It’s a very American question, by the way, because our friends in Europe and other regions have been receiving largely free higher education for decades. Setting that aside, the article is worth reading for two reasons.Read more
Podcast - Leadership in a Time of Crisis
In this special episode of The Intelligent Community, ICF Co-Founder Robert Bell speaks with Hamilton Mayor Fred Eisenberger about leadership throughout the COVID-19 pandemic.
No, 5G is Not Likely to Answer Your Broadband Dreams
Listen to the mobile network operators promoting the arrival of 5G today, and one thing is clear: whatever your problem may be, it is the solution.
Massive bandwidth. Super speed (also known as low latency). Did I mention massive bandwidth and super speed? You will be able to download and watch three movies at once. Your grades will improve, you will get the promotion you want, lose weight and become an Instagram star.
If only it were so.
When it comes to 5G hype, we all need a filter. An organization called the World Teleport Association (WTA) recently published a report that offers one. WTA is an industry trade group for commercial providers of satellite communications, and the report aims to advise these companies on realistic opportunities in the new technology. But many of its conclusions are equally useful to community leaders seeking better broadband solutions for their people and employers. Here is my summary.Read more
Have the ‘Magnet Cities’ Lost their Magnetism?
For all the damage, frustration and sorrow that COVID19 has brought us, it has also taught us lessons we needed to learn.
Some are personal. It turns out that my health depends on your health. If you refuse to wear a mask, you are expressing – not your independence – but a willingness to infect me.
Some are political. It turns out that, when we allow working people to live in poverty with no medical insurance, we create reservoirs of infection that keep blazing up like wildfires – or perhaps the avenging fires of a just God – to engulf us.Read more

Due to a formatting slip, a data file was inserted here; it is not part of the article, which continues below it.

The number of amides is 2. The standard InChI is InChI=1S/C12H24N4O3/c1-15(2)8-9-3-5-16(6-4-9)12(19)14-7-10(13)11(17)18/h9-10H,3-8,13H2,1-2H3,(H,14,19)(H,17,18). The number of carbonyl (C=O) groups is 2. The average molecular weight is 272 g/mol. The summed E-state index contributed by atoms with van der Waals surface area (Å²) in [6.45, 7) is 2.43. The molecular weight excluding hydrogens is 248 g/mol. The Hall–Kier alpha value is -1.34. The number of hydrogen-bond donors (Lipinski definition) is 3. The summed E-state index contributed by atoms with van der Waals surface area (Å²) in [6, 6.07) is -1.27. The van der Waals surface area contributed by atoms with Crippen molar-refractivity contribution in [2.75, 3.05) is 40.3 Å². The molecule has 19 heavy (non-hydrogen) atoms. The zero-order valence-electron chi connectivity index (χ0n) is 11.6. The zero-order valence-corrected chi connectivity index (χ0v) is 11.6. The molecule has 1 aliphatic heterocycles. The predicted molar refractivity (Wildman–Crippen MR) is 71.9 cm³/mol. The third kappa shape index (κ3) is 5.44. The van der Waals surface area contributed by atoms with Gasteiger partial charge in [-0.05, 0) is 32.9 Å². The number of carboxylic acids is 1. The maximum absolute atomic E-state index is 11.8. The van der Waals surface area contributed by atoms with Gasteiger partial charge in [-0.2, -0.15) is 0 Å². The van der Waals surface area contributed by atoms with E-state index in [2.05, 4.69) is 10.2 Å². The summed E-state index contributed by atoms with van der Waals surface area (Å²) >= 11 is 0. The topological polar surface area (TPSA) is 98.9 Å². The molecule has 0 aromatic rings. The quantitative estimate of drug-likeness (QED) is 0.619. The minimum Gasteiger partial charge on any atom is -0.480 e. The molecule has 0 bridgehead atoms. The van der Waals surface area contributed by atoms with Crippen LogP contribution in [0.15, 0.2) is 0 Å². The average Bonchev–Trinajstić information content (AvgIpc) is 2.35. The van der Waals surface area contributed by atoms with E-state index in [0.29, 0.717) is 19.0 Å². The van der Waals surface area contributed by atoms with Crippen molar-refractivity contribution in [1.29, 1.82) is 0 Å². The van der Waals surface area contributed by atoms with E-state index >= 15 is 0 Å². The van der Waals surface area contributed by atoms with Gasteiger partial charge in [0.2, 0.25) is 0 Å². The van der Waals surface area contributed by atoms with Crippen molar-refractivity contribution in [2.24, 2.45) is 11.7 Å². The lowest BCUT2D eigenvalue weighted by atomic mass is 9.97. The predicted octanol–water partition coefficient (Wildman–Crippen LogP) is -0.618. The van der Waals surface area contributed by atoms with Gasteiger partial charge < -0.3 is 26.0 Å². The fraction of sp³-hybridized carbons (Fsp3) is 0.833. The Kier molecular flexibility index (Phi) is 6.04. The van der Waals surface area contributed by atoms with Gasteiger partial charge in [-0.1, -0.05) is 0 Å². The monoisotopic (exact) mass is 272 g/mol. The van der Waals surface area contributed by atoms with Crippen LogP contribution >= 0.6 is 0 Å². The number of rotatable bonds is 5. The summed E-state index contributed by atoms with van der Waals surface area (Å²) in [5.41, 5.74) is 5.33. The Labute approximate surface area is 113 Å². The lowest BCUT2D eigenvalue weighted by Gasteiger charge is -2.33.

COVID Shows What It Costs Your Community to Go Without Good Broadband
As a magic word, it puts “Shazam!” to shame.
Zoom. It is the only most visible of the many powerful broadband applications that are helping us get through COVID19. It stands for the transformation of broadband, almost overnight, from “nice to have” into “essential infrastructure,” as the pandemic spreads across nations and industries and keeps forcing changes in the way we live.Read more
Sorry Smart Cities – You Completely Missed the Point
Maybe it’s just me, but I keep thinking I hear the sound of “Smart City fatigue” setting in.
Since IBM coined the term and Cisco quickly followed its lead, there have been, according to the web, three generations of smart cities. There have been academic papers and workshops and massive conferences. Multinational, national and local programs have poured billions into projects. Technologies have been developed to improve how cities manage everything from energy, water, public safety and pollution to transportation, healthcare and tax collection. Consultants have prospered, IT systems sales have grown and CIOs have earned new respect. Now, after more than two decades of smart cities adoption, what do we have to show for all that investment?
Frankly, not much.Read more